“I was adopted out by a very loving, white family in Indiana and raised in a really beautiful community, but there were no brown people,” Denet Deal said. “My adoptive parents didn't know how it would affect me for the long term, but it definitely did. It was imposter syndrome you suffer as an Indigenous kid, where no one looks like you or speaks like you and you feel that you're not really part of this, but you don't know how to express that.“

Deal pursued her dreams of becoming a designer and attended the Fashion Institute of Technology in New York before embarking on a nearly four-decade career in the active sportswear industry. She worked  her way up the ladder for companies, including Cannondale and Reebok, before becoming creative director for Puma at the age of 28. 

“I lived all over the world. I designed Serena Williams' outfit when she won the US Open for the first time. I did things like that,” she said. “It sounds really good from the outside, but I was so empty in terms of knowing my life’s purpose.”

When her daughter Lily was born in 2000, Deal said she had a defining “A-ha moment” that helped illuminate her path to spiritual and career fulfillment. 

“How can I work for these companies that are destroying my daughter's planet? What the heck am I doing with my career and my life?” she recalled asking herself. 

Soon after, she “jumped ship” from the corporate world and launched LilaCreative, a design consulting company focused on sustainability. In 2015, Deal started an upcycled vintage clothing brand called Orenda Tribe, which she ran entirely online without a physical store. Lily worked with her mom in repurposing the clothing, and was also the brand’s model and muse.

Designs from upcycled clothing company 4KINSHIP including a glam military green gown, a hand-painted trench coat, and a foxy brown retro suit. (Photos courtesy of 4KINSHIP). Designs from Amy Denet Deal's upcycled clothing company 4KINSHIP, including a glam military green gown, a hand-painted trench coat, and a foxy brown retro suit. (Photos courtesy of 4KINSHIP).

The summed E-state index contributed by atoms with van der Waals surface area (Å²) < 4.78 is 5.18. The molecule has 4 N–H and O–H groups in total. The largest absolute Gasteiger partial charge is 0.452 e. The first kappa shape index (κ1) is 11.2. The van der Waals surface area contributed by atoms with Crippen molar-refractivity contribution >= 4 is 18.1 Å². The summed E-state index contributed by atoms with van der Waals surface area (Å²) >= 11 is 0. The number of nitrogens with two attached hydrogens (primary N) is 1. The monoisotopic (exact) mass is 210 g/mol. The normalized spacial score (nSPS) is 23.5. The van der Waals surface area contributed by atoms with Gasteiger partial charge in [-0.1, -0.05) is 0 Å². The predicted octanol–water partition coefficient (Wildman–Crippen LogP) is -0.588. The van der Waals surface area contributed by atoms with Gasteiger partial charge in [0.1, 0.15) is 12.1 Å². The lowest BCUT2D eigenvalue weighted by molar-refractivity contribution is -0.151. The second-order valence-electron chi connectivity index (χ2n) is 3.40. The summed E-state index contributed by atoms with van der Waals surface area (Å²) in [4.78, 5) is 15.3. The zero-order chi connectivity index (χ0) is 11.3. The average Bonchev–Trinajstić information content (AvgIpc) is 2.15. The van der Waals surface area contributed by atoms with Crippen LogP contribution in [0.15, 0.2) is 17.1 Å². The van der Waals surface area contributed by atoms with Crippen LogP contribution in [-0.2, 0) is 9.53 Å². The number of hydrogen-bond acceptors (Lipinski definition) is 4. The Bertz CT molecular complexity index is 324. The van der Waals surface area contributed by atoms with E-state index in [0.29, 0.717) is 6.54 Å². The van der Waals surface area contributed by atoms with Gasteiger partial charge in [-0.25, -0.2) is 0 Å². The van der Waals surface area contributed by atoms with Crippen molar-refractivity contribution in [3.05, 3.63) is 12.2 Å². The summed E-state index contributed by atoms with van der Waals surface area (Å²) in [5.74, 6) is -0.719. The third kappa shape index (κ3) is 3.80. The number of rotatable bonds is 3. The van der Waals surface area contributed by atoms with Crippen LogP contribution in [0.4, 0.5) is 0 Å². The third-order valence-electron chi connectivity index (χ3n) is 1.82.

“I made that career change to affect Lily’s life. And that change will affect  her children and her children's children,” Deal said.  “It came from a moment of me understanding the messages we all get as Native people that we are part of something bigger and we're connected to all things.”

Badass Signs, Serendipitous Meeting

When Lily graduated from high school in 2019, Deal made the most important move of her life.

“I let go of all my belongings and all 20 years of relationships and everything that was my life and came to New Mexico in a U-Haul truck. The next chapter was to discover who I am as a Native woman. What does it mean to be a Diné  woman? 'cause nobody taught me,” she said.  “So I came back and began the reintegration of opening a shop in Albuquerque, starting to work with artists and starting to meet lots of Native people, which I'd never been able to do based on where I lived.”

Shortly after landing in Albuquerque, a serendipitous meeting revealed how vital being open to new people anytime and anywhere can be for a small business’ success.

Deal said she was checking out cool vintage neon signs in a parking lot when a friendly stranger approached her and asked what she was up to. 

“I said, ‘I'm looking at these badass signs. Do you know who owns them?’ And he said, ‘I do,’” Denet recalled. “And we got into a whole conversation about things from the past.”

The man eventually introduced himself. He turned out to be Ed Garcia, part of a large property-owning family in the region. Deal’s parking-lot conversation resulted in the acquisition of 4KINSHIP’s first New Mexico retail store.